A common, yet risky, investment strategy used by share investors has been to borrow money, usually via a margin loan, to buy shares.
Borrowing is a good strategy in a rising market, but it can multiply any losses in a falling market. The last thing you want is a loan to repay but no shares to show for it. Don't consider borrowing if you are new to investing.
Just like the tax rules for investment properties, if you borrow money to buy a share portfolio, you can claim a tax deduction for the loan interest, provided it is reasonable to expect that assessable income (dividends or capital gains) will be derived from the share investment. If the loan has a private component, you will only be able to claim interest incurred on the part of the loan used to acquire the shares.
The benefit of such a strategy is that the interest expense should offset any dividend income received, resulting in franking credits that can be offset against other taxable income.
Hopefully the shares increase in value under this strategy and any capital gains are only realised in a later year when the taxpayer is on a lower tax rate, for example, in retirement.
If you expect to earn a lower income next tax year (for example, due to redundancy or maternity leave) an excellent strategy to consider is prepaying interest 12 months in advance before year end on your margin loan to maximise your tax deduction based on the higher marginal tax rate.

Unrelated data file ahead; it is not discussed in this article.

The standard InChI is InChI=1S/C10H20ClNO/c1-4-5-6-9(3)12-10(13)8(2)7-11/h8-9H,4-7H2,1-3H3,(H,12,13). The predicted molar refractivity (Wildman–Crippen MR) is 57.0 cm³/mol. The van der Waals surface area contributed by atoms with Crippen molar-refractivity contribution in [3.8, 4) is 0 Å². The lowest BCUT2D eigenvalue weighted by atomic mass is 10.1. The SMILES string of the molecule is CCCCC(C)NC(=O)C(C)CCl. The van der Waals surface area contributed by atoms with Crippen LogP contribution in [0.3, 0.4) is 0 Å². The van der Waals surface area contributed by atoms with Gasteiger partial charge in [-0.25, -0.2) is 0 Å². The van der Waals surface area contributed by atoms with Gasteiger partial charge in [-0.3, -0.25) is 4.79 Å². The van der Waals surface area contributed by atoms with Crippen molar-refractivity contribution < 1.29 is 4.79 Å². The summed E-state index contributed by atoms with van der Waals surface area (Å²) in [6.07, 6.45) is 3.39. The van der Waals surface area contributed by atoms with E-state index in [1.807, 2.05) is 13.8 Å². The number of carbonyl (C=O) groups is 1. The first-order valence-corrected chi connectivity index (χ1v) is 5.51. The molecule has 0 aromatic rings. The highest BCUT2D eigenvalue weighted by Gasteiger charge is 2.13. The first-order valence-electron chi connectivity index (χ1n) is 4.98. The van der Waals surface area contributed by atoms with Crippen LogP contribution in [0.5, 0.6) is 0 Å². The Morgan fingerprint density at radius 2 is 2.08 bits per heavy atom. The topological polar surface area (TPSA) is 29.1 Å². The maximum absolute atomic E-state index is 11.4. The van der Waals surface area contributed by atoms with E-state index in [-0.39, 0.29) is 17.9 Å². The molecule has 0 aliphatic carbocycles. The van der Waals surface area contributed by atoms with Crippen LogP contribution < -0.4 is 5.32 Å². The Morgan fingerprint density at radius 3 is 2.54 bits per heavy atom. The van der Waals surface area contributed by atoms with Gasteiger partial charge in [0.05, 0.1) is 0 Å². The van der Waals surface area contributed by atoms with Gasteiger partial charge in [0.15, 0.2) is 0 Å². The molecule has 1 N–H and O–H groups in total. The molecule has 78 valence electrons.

Borrowing expenses (such as establishment fees, legal expenses and stamp duty on loans) may be claimed for tax purposes. If borrowing expenses are more than $100, then they must be apportioned over five years or over the term of the loan, whichever is less. Borrowing expenses under $100 are fully deductible in the year incurred.
For a borrowing strategy to work you need to get a return greater than the cost of the interest rate that you are paying (which is generally at a premium for margin loans), otherwise you are falling further behind despite receiving the tax benefi ts. Remember the ABC motto: Absolute Bloody Cash!
Some investors use a capital protected borrowings strategy, where shares are bought using a borrowing arrangement where the borrower is wholly or partly protected against a fall in the market value of the investments.
Any interest paid for capital protection under a capital protected borrowing arrangement for shares is not deductible but instead is treated as if it were a payment for a put option.
While there was a change in the laws in September 2007 that made it possible to borrow within self managed super funds, special rules apply. Seek professional advice on how to structure such a borrowing to avoid any contravention of the complex superannuation rules.